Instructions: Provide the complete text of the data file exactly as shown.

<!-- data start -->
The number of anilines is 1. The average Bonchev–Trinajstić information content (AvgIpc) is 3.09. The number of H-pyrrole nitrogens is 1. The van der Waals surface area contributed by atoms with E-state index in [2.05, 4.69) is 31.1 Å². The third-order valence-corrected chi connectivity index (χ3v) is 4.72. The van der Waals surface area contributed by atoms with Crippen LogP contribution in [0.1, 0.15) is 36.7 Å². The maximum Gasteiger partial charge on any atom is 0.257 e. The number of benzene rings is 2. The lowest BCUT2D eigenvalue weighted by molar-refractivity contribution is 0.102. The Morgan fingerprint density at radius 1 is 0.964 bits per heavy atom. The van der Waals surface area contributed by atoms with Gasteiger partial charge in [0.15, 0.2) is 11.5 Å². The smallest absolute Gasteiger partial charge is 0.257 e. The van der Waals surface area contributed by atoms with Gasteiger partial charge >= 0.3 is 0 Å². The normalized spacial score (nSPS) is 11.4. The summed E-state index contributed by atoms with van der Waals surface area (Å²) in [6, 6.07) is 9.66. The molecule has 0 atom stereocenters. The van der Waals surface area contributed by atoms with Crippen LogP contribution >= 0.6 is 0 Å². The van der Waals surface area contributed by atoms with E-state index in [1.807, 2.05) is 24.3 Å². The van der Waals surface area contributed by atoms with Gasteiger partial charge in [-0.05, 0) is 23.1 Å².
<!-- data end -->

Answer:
The number of anilines is 1. The average Bonchev–Trinajstić information content (AvgIpc) is 3.09. The number of H-pyrrole nitrogens is 1. The van der Waals surface area contributed by atoms with E-state index in [2.05, 4.69) is 31.1 Å². The third-order valence-corrected chi connectivity index (χ3v) is 4.72. The van der Waals surface area contributed by atoms with Crippen LogP contribution in [0.1, 0.15) is 36.7 Å². The maximum Gasteiger partial charge on any atom is 0.257 e. The number of benzene rings is 2. The lowest BCUT2D eigenvalue weighted by molar-refractivity contribution is 0.102. The Morgan fingerprint density at radius 1 is 0.964 bits per heavy atom. The van der Waals surface area contributed by atoms with Gasteiger partial charge in [0.15, 0.2) is 11.5 Å². The smallest absolute Gasteiger partial charge is 0.257 e. The van der Waals surface area contributed by atoms with Gasteiger partial charge >= 0.3 is 0 Å². The normalized spacial score (nSPS) is 11.4. The summed E-state index contributed by atoms with van der Waals surface area (Å²) in [6, 6.07) is 9.66. The molecule has 0 atom stereocenters. The van der Waals surface area contributed by atoms with Crippen LogP contribution >= 0.6 is 0 Å². The van der Waals surface area contributed by atoms with E-state index in [1.807, 2.05) is 24.3 Å². The van der Waals surface area contributed by atoms with Gasteiger partial charge in [-0.05, 0) is 23.1 Å².